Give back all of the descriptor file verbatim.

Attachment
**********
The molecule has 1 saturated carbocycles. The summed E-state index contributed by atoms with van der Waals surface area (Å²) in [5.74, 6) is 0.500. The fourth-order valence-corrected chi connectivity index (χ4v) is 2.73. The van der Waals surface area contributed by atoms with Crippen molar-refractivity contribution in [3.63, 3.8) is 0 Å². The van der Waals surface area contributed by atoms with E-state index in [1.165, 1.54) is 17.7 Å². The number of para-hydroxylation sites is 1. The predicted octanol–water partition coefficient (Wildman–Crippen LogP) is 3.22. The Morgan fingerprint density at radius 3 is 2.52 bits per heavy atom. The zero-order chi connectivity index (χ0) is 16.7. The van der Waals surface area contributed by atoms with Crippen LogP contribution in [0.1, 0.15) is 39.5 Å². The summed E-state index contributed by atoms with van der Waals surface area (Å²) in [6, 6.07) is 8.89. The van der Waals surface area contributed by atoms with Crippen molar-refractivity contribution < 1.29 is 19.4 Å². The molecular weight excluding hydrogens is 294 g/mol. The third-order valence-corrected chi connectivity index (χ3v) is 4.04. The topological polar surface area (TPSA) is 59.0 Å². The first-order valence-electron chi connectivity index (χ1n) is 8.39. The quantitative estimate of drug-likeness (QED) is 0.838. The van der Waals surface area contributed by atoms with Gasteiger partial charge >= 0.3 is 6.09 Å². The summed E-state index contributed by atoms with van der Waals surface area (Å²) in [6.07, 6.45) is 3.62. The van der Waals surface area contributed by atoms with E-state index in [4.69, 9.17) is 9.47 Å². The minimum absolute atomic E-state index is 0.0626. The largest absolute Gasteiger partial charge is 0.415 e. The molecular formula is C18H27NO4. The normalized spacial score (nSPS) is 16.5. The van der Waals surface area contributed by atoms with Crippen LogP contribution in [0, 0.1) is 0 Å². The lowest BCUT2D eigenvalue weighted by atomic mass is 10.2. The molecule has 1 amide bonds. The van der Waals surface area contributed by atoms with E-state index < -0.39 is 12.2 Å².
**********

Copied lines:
The molecule has 1 saturated carbocycles. The summed E-state index contributed by atoms with van der Waals surface area (Å²) in [5.74, 6) is 0.500. The fourth-order valence-corrected chi connectivity index (χ4v) is 2.73. The van der Waals surface area contributed by atoms with Crippen molar-refractivity contribution in [3.63, 3.8) is 0 Å². The van der Waals surface area contributed by atoms with E-state index in [1.165, 1.54) is 17.7 Å². The number of para-hydroxylation sites is 1. The predicted octanol–water partition coefficient (Wildman–Crippen LogP) is 3.22. The Morgan fingerprint density at radius 3 is 2.52 bits per heavy atom. The zero-order chi connectivity index (χ0) is 16.7. The van der Waals surface area contributed by atoms with Crippen LogP contribution in [0.1, 0.15) is 39.5 Å². The summed E-state index contributed by atoms with van der Waals surface area (Å²) in [6, 6.07) is 8.89. The van der Waals surface area contributed by atoms with Crippen molar-refractivity contribution < 1.29 is 19.4 Å². The molecular weight excluding hydrogens is 294 g/mol. The third-order valence-corrected chi connectivity index (χ3v) is 4.04. The topological polar surface area (TPSA) is 59.0 Å². The first-order valence-electron chi connectivity index (χ1n) is 8.39. The quantitative estimate of drug-likeness (QED) is 0.838. The van der Waals surface area contributed by atoms with Gasteiger partial charge >= 0.3 is 6.09 Å². The summed E-state index contributed by atoms with van der Waals surface area (Å²) in [6.07, 6.45) is 3.62. The van der Waals surface area contributed by atoms with E-state index in [4.69, 9.17) is 9.47 Å². The minimum absolute atomic E-state index is 0.0626. The largest absolute Gasteiger partial charge is 0.415 e. The molecular formula is C18H27NO4. The normalized spacial score (nSPS) is 16.5. The van der Waals surface area contributed by atoms with Crippen LogP contribution in [0, 0.1) is 0 Å². The lowest BCUT2D eigenvalue weighted by atomic mass is 10.2. The molecule has 1 amide bonds. The van der Waals surface area contributed by atoms with E-state index < -0.39 is 12.2 Å².